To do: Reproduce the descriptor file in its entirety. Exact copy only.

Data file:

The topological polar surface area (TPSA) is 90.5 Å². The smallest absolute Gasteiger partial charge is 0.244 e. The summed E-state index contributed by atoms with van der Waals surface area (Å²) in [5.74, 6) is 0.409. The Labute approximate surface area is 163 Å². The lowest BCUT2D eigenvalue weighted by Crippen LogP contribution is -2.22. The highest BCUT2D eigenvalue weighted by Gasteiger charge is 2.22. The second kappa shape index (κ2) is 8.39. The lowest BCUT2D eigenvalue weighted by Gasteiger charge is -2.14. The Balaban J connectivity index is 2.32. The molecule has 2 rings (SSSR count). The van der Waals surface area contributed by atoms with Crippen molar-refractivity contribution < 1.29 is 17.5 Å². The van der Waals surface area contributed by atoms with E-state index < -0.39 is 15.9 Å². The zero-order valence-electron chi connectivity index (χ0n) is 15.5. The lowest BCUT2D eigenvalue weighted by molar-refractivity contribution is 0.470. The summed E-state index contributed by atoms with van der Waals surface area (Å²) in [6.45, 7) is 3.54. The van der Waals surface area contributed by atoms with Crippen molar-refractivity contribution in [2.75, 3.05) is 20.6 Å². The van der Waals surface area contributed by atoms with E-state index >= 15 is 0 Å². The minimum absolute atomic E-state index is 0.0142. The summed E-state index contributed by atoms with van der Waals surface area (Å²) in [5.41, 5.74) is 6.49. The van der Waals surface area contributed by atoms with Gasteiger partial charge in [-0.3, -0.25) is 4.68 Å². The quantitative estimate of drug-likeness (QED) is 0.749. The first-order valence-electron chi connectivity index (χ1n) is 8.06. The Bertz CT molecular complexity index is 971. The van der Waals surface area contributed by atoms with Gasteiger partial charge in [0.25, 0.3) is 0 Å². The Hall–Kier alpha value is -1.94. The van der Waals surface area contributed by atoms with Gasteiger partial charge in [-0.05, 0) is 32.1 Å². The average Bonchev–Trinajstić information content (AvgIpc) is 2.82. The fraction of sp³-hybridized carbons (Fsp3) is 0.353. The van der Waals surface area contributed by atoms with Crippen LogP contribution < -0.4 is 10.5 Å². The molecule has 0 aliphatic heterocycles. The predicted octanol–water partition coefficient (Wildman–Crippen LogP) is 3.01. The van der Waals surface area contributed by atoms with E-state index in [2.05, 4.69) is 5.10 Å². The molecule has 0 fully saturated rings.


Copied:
The topological polar surface area (TPSA) is 90.5 Å². The smallest absolute Gasteiger partial charge is 0.244 e. The summed E-state index contributed by atoms with van der Waals surface area (Å²) in [5.74, 6) is 0.409. The Labute approximate surface area is 163 Å². The lowest BCUT2D eigenvalue weighted by Crippen LogP contribution is -2.22. The highest BCUT2D eigenvalue weighted by Gasteiger charge is 2.22. The second kappa shape index (κ2) is 8.39. The lowest BCUT2D eigenvalue weighted by Gasteiger charge is -2.14. The Balaban J connectivity index is 2.32. The molecule has 2 rings (SSSR count). The van der Waals surface area contributed by atoms with Crippen molar-refractivity contribution < 1.29 is 17.5 Å². The van der Waals surface area contributed by atoms with E-state index < -0.39 is 15.9 Å². The zero-order valence-electron chi connectivity index (χ0n) is 15.5. The lowest BCUT2D eigenvalue weighted by molar-refractivity contribution is 0.470. The summed E-state index contributed by atoms with van der Waals surface area (Å²) in [6.45, 7) is 3.54. The van der Waals surface area contributed by atoms with Crippen molar-refractivity contribution in [2.75, 3.05) is 20.6 Å². The van der Waals surface area contributed by atoms with E-state index >= 15 is 0 Å². The minimum absolute atomic E-state index is 0.0142. The summed E-state index contributed by atoms with van der Waals surface area (Å²) in [5.41, 5.74) is 6.49. The van der Waals surface area contributed by atoms with Gasteiger partial charge in [-0.3, -0.25) is 4.68 Å². The quantitative estimate of drug-likeness (QED) is 0.749. The first-order valence-electron chi connectivity index (χ1n) is 8.06. The Bertz CT molecular complexity index is 971. The van der Waals surface area contributed by atoms with Gasteiger partial charge in [0.25, 0.3) is 0 Å². The Hall–Kier alpha value is -1.94. The van der Waals surface area contributed by atoms with Gasteiger partial charge in [-0.05, 0) is 32.1 Å². The average Bonchev–Trinajstić information content (AvgIpc) is 2.82. The fraction of sp³-hybridized carbons (Fsp3) is 0.353. The van der Waals surface area contributed by atoms with Crippen LogP contribution < -0.4 is 10.5 Å². The molecule has 0 aliphatic heterocycles. The predicted octanol–water partition coefficient (Wildman–Crippen LogP) is 3.01. The van der Waals surface area contributed by atoms with E-state index in [2.05, 4.69) is 5.10 Å². The molecule has 0 fully saturated rings.